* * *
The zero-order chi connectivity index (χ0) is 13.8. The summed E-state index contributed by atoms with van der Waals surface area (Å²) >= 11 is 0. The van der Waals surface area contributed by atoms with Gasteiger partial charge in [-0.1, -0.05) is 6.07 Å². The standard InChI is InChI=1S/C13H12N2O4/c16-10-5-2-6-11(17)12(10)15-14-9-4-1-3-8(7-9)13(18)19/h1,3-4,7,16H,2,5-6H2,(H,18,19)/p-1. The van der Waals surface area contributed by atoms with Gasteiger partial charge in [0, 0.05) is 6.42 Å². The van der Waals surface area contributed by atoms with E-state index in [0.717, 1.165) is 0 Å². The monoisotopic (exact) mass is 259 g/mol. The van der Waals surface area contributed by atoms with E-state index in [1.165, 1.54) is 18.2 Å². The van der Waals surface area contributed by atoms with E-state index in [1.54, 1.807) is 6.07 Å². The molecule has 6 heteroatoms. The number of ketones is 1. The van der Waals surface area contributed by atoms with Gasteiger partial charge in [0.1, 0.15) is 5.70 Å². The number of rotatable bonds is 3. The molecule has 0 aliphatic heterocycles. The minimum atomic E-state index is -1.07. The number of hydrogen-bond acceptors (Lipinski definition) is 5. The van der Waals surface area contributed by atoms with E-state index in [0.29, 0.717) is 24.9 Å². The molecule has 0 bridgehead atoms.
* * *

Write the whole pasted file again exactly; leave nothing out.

The zero-order chi connectivity index (χ0) is 13.8. The summed E-state index contributed by atoms with van der Waals surface area (Å²) >= 11 is 0. The van der Waals surface area contributed by atoms with Gasteiger partial charge in [-0.1, -0.05) is 6.07 Å². The standard InChI is InChI=1S/C13H12N2O4/c16-10-5-2-6-11(17)12(10)15-14-9-4-1-3-8(7-9)13(18)19/h1,3-4,7,16H,2,5-6H2,(H,18,19)/p-1. The van der Waals surface area contributed by atoms with Gasteiger partial charge in [0, 0.05) is 6.42 Å². The van der Waals surface area contributed by atoms with E-state index in [0.717, 1.165) is 0 Å². The monoisotopic (exact) mass is 259 g/mol. The van der Waals surface area contributed by atoms with E-state index in [1.165, 1.54) is 18.2 Å². The van der Waals surface area contributed by atoms with E-state index in [1.54, 1.807) is 6.07 Å². The molecule has 6 heteroatoms. The number of ketones is 1. The van der Waals surface area contributed by atoms with Gasteiger partial charge in [0.1, 0.15) is 5.70 Å². The number of rotatable bonds is 3. The molecule has 0 aliphatic heterocycles. The minimum atomic E-state index is -1.07. The number of hydrogen-bond acceptors (Lipinski definition) is 5. The van der Waals surface area contributed by atoms with E-state index in [0.29, 0.717) is 24.9 Å². The molecule has 0 bridgehead atoms.